Sworn on the Altar of God: A Religious Biography of Thomas Jefferson

By Edwin S. Gaustad | Go to book overview
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Foreword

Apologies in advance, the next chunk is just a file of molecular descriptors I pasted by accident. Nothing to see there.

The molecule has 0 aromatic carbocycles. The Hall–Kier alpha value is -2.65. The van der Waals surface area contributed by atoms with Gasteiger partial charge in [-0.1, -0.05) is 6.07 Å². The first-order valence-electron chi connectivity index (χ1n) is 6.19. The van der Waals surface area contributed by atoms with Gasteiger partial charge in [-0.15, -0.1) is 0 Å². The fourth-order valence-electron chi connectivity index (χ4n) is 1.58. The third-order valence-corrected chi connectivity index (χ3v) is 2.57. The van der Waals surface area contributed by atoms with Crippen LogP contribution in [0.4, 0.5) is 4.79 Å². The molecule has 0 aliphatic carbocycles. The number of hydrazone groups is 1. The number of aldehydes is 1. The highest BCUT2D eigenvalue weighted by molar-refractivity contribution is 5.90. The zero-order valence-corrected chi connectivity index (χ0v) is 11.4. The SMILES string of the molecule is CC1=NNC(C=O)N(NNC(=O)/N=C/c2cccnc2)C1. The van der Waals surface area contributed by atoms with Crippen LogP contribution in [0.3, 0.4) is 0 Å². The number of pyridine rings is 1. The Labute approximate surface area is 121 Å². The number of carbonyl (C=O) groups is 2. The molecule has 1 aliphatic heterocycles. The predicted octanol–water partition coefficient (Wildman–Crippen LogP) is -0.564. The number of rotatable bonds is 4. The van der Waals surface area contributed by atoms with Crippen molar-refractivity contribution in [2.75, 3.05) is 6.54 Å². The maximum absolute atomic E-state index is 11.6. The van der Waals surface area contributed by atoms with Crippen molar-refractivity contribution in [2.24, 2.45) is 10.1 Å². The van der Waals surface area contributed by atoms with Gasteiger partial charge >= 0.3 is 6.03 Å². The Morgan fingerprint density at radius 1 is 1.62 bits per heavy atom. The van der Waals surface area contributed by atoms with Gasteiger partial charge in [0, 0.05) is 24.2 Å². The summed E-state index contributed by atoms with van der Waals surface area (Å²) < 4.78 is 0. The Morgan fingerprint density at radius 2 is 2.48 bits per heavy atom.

Unlike those of all but a small handful of his fellow Founding Fathers, Thomas Jefferson's name has not faded into the mists of time. When the producers of a recent film, Jefferson in Paris, chose to play fast and loose with his character and what he had done in his years as the new American ambassador to France, discomfited pundits joined angry scholars in vigorous protest. A phrase from one of Jefferson's letters concerning a "wall of separation" between church and state has been for the past fifty years at the forefront of constitutional discussion on sensitive questions about the proper place of religion in public life. (Nor is it irrelevant to note that reader demand prompts new editions of his many and always interesting letters.) Jefferson's words in many significant documents especially the Declaration of Independence remain a focus for diligent historical research into the moral as well as political world in which the United States came into existence. His presence on the nickel, as a revered icon for Democratic politicians at Jefferson-Jackson dinners, and more recently as an inspiration for Republican

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